In anticipation of protests at ALEC’s recent meeting in Oklahoma City, state legislators were handed a set of talking points that read “The American Legislative Exchange Council recognizes the first amendment rights of free speech and assembly, and asks that _____ do the same,” apparently to prepare legislators for press questions about citizen activism. But ALEC didn’t live up to those spoon-fed talking points: ALEC assembled a dossier of disfavored reporters and activists, kicked reporters out of its conference who might write unfavorable stories, and managed to boot a community forum critical of ALEC from its reserved room.
In what might be the biggest anti-ALEC rally yet, the ALEC legislators and lobbyists arriving at the Renaissance Hotel on May 2 were greeted by a wave of protesters that outnumbered the conference attendees.
More than 600 firefighters, teachers, environmentalists, and church leaders carried signs reading “ALEC is Not OK” and chanting “backroom deals are ALEC’s game/sweetheart deals for corporate gain,” while a giant inflatable pig wearing a banner reading “Hi, my name is ALEC” floated overhead. Two big rigs adorned with Teamsters logos circled the convention center, honking their horns and blowing air brakes. Harold A. Schaitberger, President of the International Association of Fire Fighters, told the crowd that ALEC’s “sole purpose is to develop the most anti-worker, anti-employee, anti-union, anti-middle class, pro-business, pro corporation policies, legislation and agenda possible.”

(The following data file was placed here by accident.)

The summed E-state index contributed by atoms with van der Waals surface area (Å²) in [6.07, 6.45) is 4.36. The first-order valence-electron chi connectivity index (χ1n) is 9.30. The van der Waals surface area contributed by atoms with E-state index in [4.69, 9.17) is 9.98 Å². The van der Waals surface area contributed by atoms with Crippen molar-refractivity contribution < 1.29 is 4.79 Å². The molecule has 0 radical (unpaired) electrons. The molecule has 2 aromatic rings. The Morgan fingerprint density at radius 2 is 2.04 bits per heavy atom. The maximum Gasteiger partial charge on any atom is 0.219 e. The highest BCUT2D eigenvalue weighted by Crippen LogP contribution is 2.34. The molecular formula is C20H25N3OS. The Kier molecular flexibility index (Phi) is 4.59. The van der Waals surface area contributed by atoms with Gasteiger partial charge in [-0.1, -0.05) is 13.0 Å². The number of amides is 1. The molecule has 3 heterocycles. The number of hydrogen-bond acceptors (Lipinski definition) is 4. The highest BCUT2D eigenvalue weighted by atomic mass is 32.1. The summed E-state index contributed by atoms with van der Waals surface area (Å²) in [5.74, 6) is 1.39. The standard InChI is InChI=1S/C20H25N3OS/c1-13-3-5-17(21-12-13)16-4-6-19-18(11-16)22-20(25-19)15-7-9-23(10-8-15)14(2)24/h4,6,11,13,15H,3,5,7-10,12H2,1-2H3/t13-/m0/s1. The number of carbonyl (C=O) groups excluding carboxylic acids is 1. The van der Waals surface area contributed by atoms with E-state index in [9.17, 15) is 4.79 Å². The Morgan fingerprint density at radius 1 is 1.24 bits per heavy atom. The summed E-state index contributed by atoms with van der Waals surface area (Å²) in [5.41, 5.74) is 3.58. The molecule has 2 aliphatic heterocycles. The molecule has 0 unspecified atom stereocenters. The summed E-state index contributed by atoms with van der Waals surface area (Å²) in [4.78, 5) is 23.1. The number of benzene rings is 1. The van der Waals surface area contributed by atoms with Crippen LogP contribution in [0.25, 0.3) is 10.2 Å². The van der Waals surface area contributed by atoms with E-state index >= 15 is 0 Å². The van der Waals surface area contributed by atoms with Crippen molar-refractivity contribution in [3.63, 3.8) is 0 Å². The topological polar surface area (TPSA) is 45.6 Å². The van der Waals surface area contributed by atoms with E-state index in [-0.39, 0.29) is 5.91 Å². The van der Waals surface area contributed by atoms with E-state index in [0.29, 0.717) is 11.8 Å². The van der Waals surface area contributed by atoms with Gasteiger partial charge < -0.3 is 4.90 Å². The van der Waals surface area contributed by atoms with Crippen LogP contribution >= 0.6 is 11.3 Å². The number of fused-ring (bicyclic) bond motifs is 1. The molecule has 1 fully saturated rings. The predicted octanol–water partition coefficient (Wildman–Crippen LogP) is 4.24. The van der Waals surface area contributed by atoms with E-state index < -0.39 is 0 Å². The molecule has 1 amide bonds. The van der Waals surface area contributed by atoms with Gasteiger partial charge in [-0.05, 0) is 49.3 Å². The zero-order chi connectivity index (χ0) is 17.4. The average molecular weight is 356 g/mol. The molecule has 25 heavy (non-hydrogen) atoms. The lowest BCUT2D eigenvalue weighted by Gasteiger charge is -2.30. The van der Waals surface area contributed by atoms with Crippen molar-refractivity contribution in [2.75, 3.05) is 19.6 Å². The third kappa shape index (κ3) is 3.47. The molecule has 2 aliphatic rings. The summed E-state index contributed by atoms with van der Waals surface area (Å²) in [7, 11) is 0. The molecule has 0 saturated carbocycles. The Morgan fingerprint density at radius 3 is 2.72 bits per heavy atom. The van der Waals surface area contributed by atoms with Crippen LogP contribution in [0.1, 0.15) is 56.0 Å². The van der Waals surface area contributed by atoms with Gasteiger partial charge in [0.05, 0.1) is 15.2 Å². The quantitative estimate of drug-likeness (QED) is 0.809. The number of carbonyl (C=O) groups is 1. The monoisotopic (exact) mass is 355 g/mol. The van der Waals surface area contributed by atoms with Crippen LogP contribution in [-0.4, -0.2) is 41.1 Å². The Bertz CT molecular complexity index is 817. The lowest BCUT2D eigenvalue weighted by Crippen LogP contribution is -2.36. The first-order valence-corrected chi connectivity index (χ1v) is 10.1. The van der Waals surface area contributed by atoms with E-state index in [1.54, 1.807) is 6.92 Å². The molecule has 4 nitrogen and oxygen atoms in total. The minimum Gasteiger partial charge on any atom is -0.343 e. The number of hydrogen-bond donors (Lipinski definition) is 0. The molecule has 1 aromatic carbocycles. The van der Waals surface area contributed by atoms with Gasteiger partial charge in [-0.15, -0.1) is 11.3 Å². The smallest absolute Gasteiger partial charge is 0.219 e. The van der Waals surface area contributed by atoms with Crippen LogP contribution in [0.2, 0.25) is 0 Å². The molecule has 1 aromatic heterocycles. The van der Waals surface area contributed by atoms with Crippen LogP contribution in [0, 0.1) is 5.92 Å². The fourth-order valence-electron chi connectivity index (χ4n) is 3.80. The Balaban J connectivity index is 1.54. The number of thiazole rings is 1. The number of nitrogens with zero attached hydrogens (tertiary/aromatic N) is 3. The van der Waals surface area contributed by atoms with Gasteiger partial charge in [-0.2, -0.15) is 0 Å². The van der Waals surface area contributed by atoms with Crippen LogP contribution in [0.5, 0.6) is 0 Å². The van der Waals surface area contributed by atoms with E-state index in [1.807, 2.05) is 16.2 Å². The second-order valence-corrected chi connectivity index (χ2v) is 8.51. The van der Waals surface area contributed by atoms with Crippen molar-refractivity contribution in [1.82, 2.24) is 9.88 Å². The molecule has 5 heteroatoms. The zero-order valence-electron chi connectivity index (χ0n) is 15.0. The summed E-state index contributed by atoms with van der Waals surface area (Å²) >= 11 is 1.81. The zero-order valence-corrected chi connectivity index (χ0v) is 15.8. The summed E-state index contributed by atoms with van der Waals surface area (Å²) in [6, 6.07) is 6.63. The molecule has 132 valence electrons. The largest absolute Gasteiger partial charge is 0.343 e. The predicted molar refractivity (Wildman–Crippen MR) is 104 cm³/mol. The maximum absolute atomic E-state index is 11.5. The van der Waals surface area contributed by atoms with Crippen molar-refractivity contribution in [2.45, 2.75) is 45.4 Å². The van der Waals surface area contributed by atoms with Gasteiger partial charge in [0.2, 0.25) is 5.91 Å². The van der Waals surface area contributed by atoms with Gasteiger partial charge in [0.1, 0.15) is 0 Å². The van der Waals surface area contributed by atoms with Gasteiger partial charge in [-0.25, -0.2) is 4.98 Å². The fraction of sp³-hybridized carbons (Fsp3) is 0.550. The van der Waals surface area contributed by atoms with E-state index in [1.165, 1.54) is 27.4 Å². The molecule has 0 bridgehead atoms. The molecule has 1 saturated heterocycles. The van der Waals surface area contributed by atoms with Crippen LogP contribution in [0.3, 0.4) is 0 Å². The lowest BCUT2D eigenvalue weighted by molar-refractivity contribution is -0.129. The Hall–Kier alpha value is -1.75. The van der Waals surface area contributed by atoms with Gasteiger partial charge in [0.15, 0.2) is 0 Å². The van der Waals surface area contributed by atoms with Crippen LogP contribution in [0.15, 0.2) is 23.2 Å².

Inside, white men in dark suits milled in the lobby of the Renaissance Hotel and the neighboring Cox Convention Center. Laughter floated through the hotel bar as corporate lobbyists (with a “private sector” tag on their name badge) huddled with state legislators (wearing “public sector” tags).
Fresh-faced interns hustled through the crowds, appearing exhilarated to be in the midst of dealmaking and power brokerage. Oklahoma City Police Officers in full uniform — but reportedly off-duty and paid by ALEC — stopped anyone not wearing a name badge from entering ALEC’s sections of the convention center.
“We Know Who You Are”